Doddridge, Philip, D.D., was born in London, June 26, 1702. His grandfather was one of the ministers under the Commonwealth, who were ejected in 1662. His father was a London oilman. He was offered by the Duchess of Bedford an University training for ordination in the Church of England, but declined it. He entered Mr. Jennings's non-conformist seminary at Kibworth instead; preached his first sermon at Hinckley, to which Mr. Jennings had removed his academy. In 1723 he was chosen pastor at Kibworth. In 1725 he changed his residence to Market Harborough, still ministering at Kibworth. The settled work of his life as a preceptor and divine began in 1729, with his appointment to the Castle Hill Meeting at Northampton, and continued till in the… Go to person page >
Saviour divine, we know Thy name . P. Doddridge. [Justification.] First published in Job Orton's posthumous edition of Doddridge's Hymns, &c, 1755, No. 132, in 6 stanzas of 4 lines, and headed "Christ, the Lord our Righteousness." Also in J. D. Humphreys's edition of the same, 1839, No. 150. It is in common use sometimes in an abridged form, and also forms part of a cento in Snepp's Songs of Grace & Glory, 1872, No. 417, where stanza i. is the first stanza of this hymn, and st. ii.-v. are st. iii.-vi. of I. Watts's "Lord, we confess our numerous faults,” from his Hymns and Spiritual Songs , 1709, Book. i., No. 111.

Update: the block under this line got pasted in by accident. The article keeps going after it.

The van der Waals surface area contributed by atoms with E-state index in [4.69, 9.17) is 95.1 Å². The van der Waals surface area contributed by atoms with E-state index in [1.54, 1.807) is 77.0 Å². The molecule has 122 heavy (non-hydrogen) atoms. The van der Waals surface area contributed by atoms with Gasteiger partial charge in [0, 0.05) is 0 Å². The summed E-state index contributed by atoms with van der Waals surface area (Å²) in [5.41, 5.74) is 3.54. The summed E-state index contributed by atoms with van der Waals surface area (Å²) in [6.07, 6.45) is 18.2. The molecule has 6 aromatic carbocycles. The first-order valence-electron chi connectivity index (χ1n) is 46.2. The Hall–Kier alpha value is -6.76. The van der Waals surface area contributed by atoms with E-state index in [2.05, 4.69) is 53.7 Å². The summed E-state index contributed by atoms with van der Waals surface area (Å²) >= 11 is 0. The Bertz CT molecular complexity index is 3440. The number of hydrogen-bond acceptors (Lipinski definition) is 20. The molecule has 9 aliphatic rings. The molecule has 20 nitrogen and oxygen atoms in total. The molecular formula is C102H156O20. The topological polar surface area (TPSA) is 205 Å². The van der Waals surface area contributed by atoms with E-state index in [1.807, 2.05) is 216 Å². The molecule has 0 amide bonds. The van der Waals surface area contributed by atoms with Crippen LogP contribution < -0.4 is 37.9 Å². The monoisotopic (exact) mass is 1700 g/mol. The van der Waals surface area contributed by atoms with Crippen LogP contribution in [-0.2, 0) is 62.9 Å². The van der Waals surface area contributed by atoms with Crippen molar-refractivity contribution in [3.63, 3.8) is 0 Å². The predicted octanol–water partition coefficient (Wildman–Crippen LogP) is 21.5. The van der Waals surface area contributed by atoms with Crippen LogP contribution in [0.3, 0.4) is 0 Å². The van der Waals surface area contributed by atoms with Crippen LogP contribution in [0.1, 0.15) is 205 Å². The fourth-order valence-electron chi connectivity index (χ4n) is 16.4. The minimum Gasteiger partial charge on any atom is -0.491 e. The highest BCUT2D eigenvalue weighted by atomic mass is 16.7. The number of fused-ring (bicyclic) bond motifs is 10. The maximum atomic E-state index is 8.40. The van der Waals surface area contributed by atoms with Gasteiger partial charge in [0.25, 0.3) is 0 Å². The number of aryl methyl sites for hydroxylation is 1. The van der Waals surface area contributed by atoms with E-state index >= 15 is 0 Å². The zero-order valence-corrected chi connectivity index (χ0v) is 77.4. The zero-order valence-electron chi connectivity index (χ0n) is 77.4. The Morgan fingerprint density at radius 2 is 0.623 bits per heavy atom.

--John Julian, Dictionary of Hymnology (1907)